The competition for students is heating up on Mesa’s west side as the Tempe Elementary School District tries to fill one of its schools with children from the Mesa Unified School District.
The Tempe district recently blanketed homes and apartments along its border in west Mesa with door hangers that aim to recruit students into the nearby Bustoz Elementary School, 2020 E. Carson Drive.
Tempe isn’t trying to start a border war; it’s just trying to fill a near-empty school, said district spokeswoman Monica Allread.
“We don’t do a lot of out-ofdistrict marketing, but if you look at where Bustoz is, it’s less than a mile to our border,” she said.
The school’s enrollment was down to roughly 300 this year, she said, and officials worried that if they lost any more children, they would have to cut some services and program.
“It’s a great school and it’s really convenient . . . but it’s tucked in a little neighborhood. We wanted to get the word out,” Allread said.
The Tempe district is seeing declining enrollment, in part, due to fewer families with young children moving to the area, said Gary Aungst, director of community affairs and marketing.
“Tempe is building high-rise condos, but those are $300,000 to $3 million. How many families can afford a $3 million condo?” he said. “If we can’t generate (student growth) internally and we want to keep the same programs and jobs, well, this is what public education has to do today.”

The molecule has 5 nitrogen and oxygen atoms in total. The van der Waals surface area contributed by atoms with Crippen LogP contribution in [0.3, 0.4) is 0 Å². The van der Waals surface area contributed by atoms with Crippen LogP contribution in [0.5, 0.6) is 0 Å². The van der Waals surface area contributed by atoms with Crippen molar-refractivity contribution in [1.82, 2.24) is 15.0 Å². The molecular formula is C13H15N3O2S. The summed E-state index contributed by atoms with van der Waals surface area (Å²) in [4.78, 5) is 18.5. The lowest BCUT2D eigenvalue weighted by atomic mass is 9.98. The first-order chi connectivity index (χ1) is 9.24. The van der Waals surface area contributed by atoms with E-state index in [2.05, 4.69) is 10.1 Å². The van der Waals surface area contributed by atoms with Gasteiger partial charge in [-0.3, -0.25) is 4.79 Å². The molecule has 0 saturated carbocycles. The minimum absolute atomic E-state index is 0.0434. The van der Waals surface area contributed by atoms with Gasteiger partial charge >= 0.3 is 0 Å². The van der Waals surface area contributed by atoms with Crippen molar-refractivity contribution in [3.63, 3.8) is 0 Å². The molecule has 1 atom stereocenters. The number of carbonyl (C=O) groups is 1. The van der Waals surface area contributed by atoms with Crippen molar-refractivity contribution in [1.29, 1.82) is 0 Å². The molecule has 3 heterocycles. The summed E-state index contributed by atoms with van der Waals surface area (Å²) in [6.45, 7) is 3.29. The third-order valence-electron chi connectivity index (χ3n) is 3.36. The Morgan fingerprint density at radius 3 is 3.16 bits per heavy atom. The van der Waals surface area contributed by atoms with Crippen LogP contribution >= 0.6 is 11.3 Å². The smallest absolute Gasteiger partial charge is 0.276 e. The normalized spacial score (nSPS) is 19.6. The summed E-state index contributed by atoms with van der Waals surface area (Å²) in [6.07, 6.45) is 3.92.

Roughly 590 students from the Mesa district currently attend the Tempe district, Aungst said.
The Mesa district advertises where parents from other school districts might see, but it doesn’t specifically target them, said Joe O’Reilly, Mesa district’s executive director for student achievement support.
“We don’t go into the other districts. We do advertise in the paper and movie (theaters) and if people come to us, they do. But we don’t actively go to homes in other districts,” he said.
Enrollment in Mesa schools dropped last year by roughly 700 students, which the Mesa administration has blamed mostly on charter schools, not neighboring school districts.
This year, Mesa’s enrollment went back up by more than 200, but most of that growth came from high school students.
In the future, parents could be targeted by more marketing campaigns from the school districts. Kathy Bareiss, spokeswoman for Mesa schools, didn’t rule out the possibility of her district using tactics similar to those of Tempe Elementary.
“As we review our communication method, there may be some other kinds of items to inform parents about our options as a school choice. We’re always looking at new ways to do that,” she said.